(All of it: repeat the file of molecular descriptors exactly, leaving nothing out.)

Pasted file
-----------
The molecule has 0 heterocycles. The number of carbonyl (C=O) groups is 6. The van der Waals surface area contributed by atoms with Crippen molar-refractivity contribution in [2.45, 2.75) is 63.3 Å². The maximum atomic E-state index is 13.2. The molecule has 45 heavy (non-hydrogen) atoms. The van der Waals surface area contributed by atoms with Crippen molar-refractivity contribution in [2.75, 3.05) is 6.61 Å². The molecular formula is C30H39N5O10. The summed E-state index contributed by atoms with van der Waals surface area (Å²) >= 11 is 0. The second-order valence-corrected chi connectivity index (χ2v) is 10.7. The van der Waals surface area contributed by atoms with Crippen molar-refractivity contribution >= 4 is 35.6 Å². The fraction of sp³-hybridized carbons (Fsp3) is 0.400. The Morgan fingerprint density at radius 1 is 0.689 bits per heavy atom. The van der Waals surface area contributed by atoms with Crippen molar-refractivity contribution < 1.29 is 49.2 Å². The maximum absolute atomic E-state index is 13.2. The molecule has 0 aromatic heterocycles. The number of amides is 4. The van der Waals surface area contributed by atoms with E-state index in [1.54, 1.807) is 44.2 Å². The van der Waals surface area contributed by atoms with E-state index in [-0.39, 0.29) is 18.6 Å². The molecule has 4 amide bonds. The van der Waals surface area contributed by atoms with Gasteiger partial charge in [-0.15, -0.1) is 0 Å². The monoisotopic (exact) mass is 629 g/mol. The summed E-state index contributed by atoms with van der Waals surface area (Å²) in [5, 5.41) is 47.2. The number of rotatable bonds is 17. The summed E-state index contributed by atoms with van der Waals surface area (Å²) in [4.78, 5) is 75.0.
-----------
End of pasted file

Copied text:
The molecule has 0 heterocycles. The number of carbonyl (C=O) groups is 6. The van der Waals surface area contributed by atoms with Crippen molar-refractivity contribution in [2.45, 2.75) is 63.3 Å². The maximum atomic E-state index is 13.2. The molecule has 45 heavy (non-hydrogen) atoms. The van der Waals surface area contributed by atoms with Crippen molar-refractivity contribution in [2.75, 3.05) is 6.61 Å². The molecular formula is C30H39N5O10. The summed E-state index contributed by atoms with van der Waals surface area (Å²) >= 11 is 0. The second-order valence-corrected chi connectivity index (χ2v) is 10.7. The van der Waals surface area contributed by atoms with Crippen molar-refractivity contribution >= 4 is 35.6 Å². The fraction of sp³-hybridized carbons (Fsp3) is 0.400. The Morgan fingerprint density at radius 1 is 0.689 bits per heavy atom. The van der Waals surface area contributed by atoms with Crippen molar-refractivity contribution < 1.29 is 49.2 Å². The maximum absolute atomic E-state index is 13.2. The molecule has 0 aromatic heterocycles. The number of amides is 4. The van der Waals surface area contributed by atoms with E-state index in [1.54, 1.807) is 44.2 Å². The van der Waals surface area contributed by atoms with E-state index in [-0.39, 0.29) is 18.6 Å². The molecule has 4 amide bonds. The van der Waals surface area contributed by atoms with Gasteiger partial charge in [-0.15, -0.1) is 0 Å². The monoisotopic (exact) mass is 629 g/mol. The summed E-state index contributed by atoms with van der Waals surface area (Å²) in [5, 5.41) is 47.2. The number of rotatable bonds is 17. The summed E-state index contributed by atoms with van der Waals surface area (Å²) in [4.78, 5) is 75.0.